But when it comes to creative expression these skills also get in the way, because that ability to control our impulses also leads us to conclude that we can draw in the wrong place, that our brush strokes don’t quite live up to our expectations. And that’s when you lose interest in creating.

That’s why it’s so important to focus on third, fourth, and fifth grade, and realize that these are the crucial windows when we have to mount these interventions and teach kids that if they invest time and effort, their drawing can improve. If you invest hours of practice, it can get good.

JAS: This is what researcher Carol Dweck talks about—the “growth mindset.” That’s when we praise effort, not the person’s intrinsic qualities. Saying, “You must have studied really hard to get that A,” as opposed to, “You’re so smart.”

JL: That’s right. And we just don’t do that for creativity. If you want to encourage creativity in kids, there are two things we need to do. One is expose kids to a menu of possibilities early on—a menu of things they might fall in love with, passions they might develop. So then when they put in the work it doesn’t feel like work, they just enjoy it. The second is to focus on that crucial transition period, third to fifth grade, when so many kids come to believe that they are not creative.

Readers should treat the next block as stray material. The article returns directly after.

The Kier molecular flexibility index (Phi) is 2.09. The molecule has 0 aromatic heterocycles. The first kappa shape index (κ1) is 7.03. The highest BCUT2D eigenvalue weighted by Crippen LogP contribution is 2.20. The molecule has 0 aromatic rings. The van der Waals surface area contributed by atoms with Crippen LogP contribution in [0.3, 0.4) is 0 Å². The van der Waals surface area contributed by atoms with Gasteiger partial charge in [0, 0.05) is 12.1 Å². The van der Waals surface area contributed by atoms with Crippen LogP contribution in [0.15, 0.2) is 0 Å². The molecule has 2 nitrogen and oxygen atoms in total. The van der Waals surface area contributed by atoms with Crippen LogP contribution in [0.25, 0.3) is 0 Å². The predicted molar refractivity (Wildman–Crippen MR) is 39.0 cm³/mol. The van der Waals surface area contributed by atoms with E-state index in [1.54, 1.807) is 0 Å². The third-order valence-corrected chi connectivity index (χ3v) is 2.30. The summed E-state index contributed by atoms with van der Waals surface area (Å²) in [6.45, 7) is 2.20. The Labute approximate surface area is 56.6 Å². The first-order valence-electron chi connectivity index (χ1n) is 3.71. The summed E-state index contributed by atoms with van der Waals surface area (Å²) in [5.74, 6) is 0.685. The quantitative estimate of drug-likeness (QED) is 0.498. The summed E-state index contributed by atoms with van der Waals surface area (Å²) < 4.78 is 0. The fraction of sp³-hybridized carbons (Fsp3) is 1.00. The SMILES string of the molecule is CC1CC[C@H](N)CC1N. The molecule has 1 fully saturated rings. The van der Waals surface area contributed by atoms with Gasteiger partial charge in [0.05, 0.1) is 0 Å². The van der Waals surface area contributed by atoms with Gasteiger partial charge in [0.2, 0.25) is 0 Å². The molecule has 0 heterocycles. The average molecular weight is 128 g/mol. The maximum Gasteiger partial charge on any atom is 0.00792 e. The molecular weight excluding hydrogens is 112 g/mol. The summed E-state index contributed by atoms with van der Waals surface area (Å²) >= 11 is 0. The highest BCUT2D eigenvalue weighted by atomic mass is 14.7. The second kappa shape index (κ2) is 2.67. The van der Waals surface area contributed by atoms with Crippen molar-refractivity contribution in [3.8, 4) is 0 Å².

JAS: But certain kids will emerge as more creative than others.

JL: Creativity is like any other human talent, in that it’s not distributed evenly. That said, we have to do a better job of allowing kids to fall in love with something and expose them to things they might actually enjoy.